Original Dances‎ > ‎

Quadrilles

 Lobster Quadrille

(extracted from Odd Delights)

Form 4 couples in a squares
Start r.f. free
Dance as each of the 3 figures, then repeat with sides leading 1B.
Play intro. then ABC x 6 to do dance twice, 1s leading 1B first time, 2s leading second. 


A dance which satisfies the description of the dance which the Mock Turtle and Gryphon offer in word and song in of Lewis Carroll’s 1865 Alice Adventures in Wonderland, and a tune which enbles the song to be sung ‘slowly and sadly’, as described. Both dance and tune are by John Garden.


The Mock Turtle’s Song

Turtle and Gryphon instructions in bold.

 Part 1

A

”Will you / walk a little faster?”

said a whiting to a snail

“There's a / porpoise close behind us,

and he's treading on my tail.

All r.sh. gypsy partner

All 4 steps towards neighbour and

3 steps back to bottom bump your partner and then 1 count to bounce off into holding inside hs

B

See how / eagerly the lobsters

and the turtles all advance!

They are / waiting on the shingle,

–will you / come and join the dance?'

Head couples take partner’s inside hand and advance and retire twice towards each other, and while they retire the first time and advance the second side couples advance and retire once.

C

Will you, won't you,

will you, won't you,

will you join the dance?

All with partner, clap r.h., own, l.h., own,

r.h., own, l.h., own,

then both hands and bow entreatingly as you about face

 

Will you, won't you,

will you, won't you,

won't you join the dance?

With corner, clap r.h., own, l.h., own,

r.h., own, l.h., own,

both hands and bow as you turn back to partner

 Part 2

A

“You can / really have no notion

how delightful it will be

 

When they / take us up and throw us,

with the lobsters, out to sea!”

All slow chassez set to partners right

then left, finishing M holding W’s l.h. in his r.h.

 

With 8 steps all M change lobsters and retire in same order by assisting their W into Lady’s chain across set and courtesy turning oncoming opposite W.

B

But the / snail replied "Too far, too far!”

 

 

 

And gave a look askance–

 

 

Said he / thanked the whiting kindly, but he would not join the dance

Then with 4 counts M throw the lobster as far out to sea as you can by chaining the W back across the set, but instead of immediately courtesy turning original back into set, 'Swim after them!’ – by M turning to follow W as they go past their l.side, take them in skater’s promenade hold as you go.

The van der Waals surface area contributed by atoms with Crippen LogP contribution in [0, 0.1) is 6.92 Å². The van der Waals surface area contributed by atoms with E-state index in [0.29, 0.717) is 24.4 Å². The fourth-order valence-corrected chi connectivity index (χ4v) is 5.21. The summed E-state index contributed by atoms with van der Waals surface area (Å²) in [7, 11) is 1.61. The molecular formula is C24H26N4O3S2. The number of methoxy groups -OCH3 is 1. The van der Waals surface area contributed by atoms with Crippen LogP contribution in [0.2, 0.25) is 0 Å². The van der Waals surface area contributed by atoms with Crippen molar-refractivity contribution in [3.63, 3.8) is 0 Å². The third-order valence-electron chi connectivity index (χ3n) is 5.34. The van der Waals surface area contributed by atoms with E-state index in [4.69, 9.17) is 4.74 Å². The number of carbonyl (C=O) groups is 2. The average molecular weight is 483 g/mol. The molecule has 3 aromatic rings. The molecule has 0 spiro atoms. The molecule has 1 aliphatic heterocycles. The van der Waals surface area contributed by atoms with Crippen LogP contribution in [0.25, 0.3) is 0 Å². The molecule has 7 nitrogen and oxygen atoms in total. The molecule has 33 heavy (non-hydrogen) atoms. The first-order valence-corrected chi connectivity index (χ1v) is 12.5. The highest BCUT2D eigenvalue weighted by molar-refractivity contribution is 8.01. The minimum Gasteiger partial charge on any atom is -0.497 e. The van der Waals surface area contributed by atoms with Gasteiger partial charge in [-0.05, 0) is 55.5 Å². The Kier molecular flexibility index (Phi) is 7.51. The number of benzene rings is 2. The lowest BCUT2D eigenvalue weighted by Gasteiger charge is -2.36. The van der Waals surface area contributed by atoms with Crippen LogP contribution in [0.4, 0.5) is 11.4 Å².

All Turn a somersault in the sea! by courtesy turning/wheeling 1 1/4 acw as a couple, and then M, on the inside of set while W are on the outside, turning W under his raised l.h. and switching to 2hs, M change lobsters again by M (briefly on knee) taking W’s hands and begging her (showing reluctance) to dance

C

Would not, could not,

would not, could not,

would not join the dance.

With 4 steps M pulls W back towards dance

With 4 steps W pulls M back out of dance

With 4 steps 2h turn ½ cw

 

Would not, could not,

would not, could not,

would not join the dance.

With 4 steps M pushes W back towards dance

With 4 steps W pushes M back out of dance

With 4 steps 2h turn ½ cw

 Part 3

A

“What / matters it how far we go"

 

his scaly friend replied.

 

'There / is another shore, you know

upon the other side. 

M release W’s r.h. from his l.h. and with 4 steps M leads W by his r.h. back into set

With 4 steps M take l.hs and start grand star acw

 

With 4 steps grand star is half way around set,

With 4 counts M let go of l.hs. and wheel acw ½ about so W can take r.hs and all face back the way they came

B

The further off from England

the nearer is to France–

 

Then turn not pale, beloved snail,

but come and join the dance' 

With 8 steps all grand star back to home place

With 8 steps W drop r.hs and couples wheel 3/4 cw

 

With 4 counts release hs and with 4 counts bow to partner – back to land again

C3

 

Will you, won't you,

will you, won't you,

will you join the dance?

Grand chain round the set - 2 steps for each hand:

pull r.h. past partner, l.h. past next,

pull r.h. past next, l.h. past next,

giving r.h. to partner on other side of set, 4 count bow

 

Will you, won't you,

will you, won't you,

won't you join the dance?

pull r.h. past partner, l.h. past next,

pull r.h. past next, l.h. past next,

giving r.h. to partner in home place, bow

 

 

'and that's all the first figure' repeat with new sides taking the role of 1s (preferably couple to right of last 1s)

 

In chapter 10 of Lewis Carroll’s 1865 Alice Adventures in Wonderland, the Mock Turtle and Gryphon describe to Alice a dance called ‘The Lobster Quadrille’ and then demonstrate the dance while singing a song. I have ‘reconstructed’ a dance that might satisfy both the initial description (text in bold in the right hand column) and the song (text in bold in the left hand column). To set the scene here is the text leading up to the song:

The Mock Turtle sighed deeply, and drew the back of one flapper across his eyes. He looked at Alice, and tried to speak, but for a minute or two sobs choked his voice. “Same as if he had a bone in his throat,” said the Gryphon: and it set to work shaking him and punching him in the back. At last the Mock Turtle recovered his voice, and, with tears running down his cheeks, he went on again:--

“You may not have lived much under the sea--” (I haven't,' said Alice)—‘and perhaps you were never even introduced to a lobster–”
(Alice began to say “I once tasted--” but checked herself hastily, and said ‘No, never’) ‘–so you can have no idea what a delightful thing a Lobster Quadrille is!”